Metropolitan News-Enterprise


Tuesday, June 11, 2002


Page 4


Spin-Off of Conference of Delegates From State Bar Remains on Track


By ROBERT GREENE, Staff Writer


The formal spin-off of the State Bar’s Conference of Delegates proceeded yesterday with a joint task force’s approval of separation documents and a timetable that contemplates a completed “divorce” by the end of both organizations’ annual meeting in October.

Timing is key to a successful split, as the state Legislature must amend the State Bar Act, bar leaders must negotiate a contract with the nascent Conference of Delegates of California Bar Associations, and annual dues statements must be printed that explain the new relationship between the entities with an eye toward a vote by the current conference on or before Oct. 13.

That is the last day of this year’s annual meeting in Monterey and could, if the conference ratifies the move, mark the end of a Conference of Delegates that is fully integrated into the State Bar.

In order to meet that deadline, the dues bill and inserts, with the as-yet undetermined amount of voluntary donations for the new independent conference, must be ready to go by mid-August. Task force members said that if there is any hold-up at that point for any reason, creation of the new conference may have to wait a year.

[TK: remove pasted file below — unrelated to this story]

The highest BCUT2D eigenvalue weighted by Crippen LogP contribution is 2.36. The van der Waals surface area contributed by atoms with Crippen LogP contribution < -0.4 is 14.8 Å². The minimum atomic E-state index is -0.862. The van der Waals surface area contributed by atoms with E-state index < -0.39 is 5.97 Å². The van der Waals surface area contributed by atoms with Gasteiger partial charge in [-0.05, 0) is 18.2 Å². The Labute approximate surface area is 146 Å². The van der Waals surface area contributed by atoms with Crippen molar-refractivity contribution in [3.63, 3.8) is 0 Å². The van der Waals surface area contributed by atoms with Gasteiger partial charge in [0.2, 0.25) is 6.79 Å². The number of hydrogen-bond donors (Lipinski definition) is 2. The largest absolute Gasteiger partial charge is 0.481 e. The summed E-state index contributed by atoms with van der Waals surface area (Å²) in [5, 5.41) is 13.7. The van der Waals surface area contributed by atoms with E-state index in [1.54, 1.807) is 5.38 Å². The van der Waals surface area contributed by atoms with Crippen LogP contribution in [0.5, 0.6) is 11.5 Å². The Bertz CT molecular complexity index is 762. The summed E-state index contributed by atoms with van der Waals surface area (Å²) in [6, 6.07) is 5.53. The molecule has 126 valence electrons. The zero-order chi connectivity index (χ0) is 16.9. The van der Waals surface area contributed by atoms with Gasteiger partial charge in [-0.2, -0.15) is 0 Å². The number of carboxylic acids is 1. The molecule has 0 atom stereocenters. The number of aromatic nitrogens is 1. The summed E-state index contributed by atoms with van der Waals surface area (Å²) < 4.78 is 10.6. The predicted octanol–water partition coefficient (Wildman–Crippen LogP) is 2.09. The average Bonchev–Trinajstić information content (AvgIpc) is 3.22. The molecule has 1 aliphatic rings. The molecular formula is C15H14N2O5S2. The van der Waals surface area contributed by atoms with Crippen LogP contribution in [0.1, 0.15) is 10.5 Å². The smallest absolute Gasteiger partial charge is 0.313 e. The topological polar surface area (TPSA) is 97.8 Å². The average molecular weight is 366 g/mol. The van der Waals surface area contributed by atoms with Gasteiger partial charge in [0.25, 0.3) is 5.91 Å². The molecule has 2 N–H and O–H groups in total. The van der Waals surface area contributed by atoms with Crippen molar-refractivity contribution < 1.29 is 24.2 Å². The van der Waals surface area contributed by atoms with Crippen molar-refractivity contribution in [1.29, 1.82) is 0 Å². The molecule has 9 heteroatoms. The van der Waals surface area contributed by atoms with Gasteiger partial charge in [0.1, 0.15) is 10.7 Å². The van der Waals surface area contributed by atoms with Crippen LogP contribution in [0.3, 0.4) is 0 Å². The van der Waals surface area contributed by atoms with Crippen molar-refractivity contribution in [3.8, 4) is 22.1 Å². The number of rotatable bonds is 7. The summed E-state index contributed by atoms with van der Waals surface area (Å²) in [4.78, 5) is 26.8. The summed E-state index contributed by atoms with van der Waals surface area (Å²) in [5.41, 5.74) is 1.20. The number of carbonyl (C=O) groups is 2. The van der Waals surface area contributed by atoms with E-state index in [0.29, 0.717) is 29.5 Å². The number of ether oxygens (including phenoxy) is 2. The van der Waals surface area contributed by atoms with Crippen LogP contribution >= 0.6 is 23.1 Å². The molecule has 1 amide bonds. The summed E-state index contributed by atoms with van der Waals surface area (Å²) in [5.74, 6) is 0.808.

The task force acted in San Francisco yesterday, with some members participating by telephone. They made quick work of proposed protocols for dividing revenues and expenses of the annual meeting, billing on State Bar member dues statements, and consideration of Conference of Delegates resolutions.

They also breezed through proposed legislation to take account of the new organization’s status.

The group’s next session is slated for July 8, when members are expected to take up a draft five-year contract spelling out particular responsibilities of each entity.

The group of bar leaders appointed by State Bar President Karen Nobumoto began meeting in January, and has quickly worked through a number of steps needed to alter the relationship of the often-feuding organizations. The State Bar Board of Governors approved split procedures at its meeting last month.

The conference has been a fully integrated part of the State Bar, with its main event—a three-day congress of attorneys who debate and vote on hoped-for changes to state law and policy—historically a highlight of the annual meeting.

But following a dues crisis in the mid-1990s in which then-Gov. Pete Wilson virtually shuttered the State Bar, the conference has had to operate on donations and has chafed under the State Bar’s continuing restrictions on the scope of issues it may discuss.

An independent successor to the Conference of Delegates was first proposed at the 1998 annual meeting, the last time the State Bar met in Monterey. But the matter was withdrawn to give conference leaders a chance to work out their differences with their parent organization. That never happened, and State Bar leaders agreed this year that a formal split, with continuing cooperation, was in the best interest of both groups.


Copyright 2002, Metropolitan News Company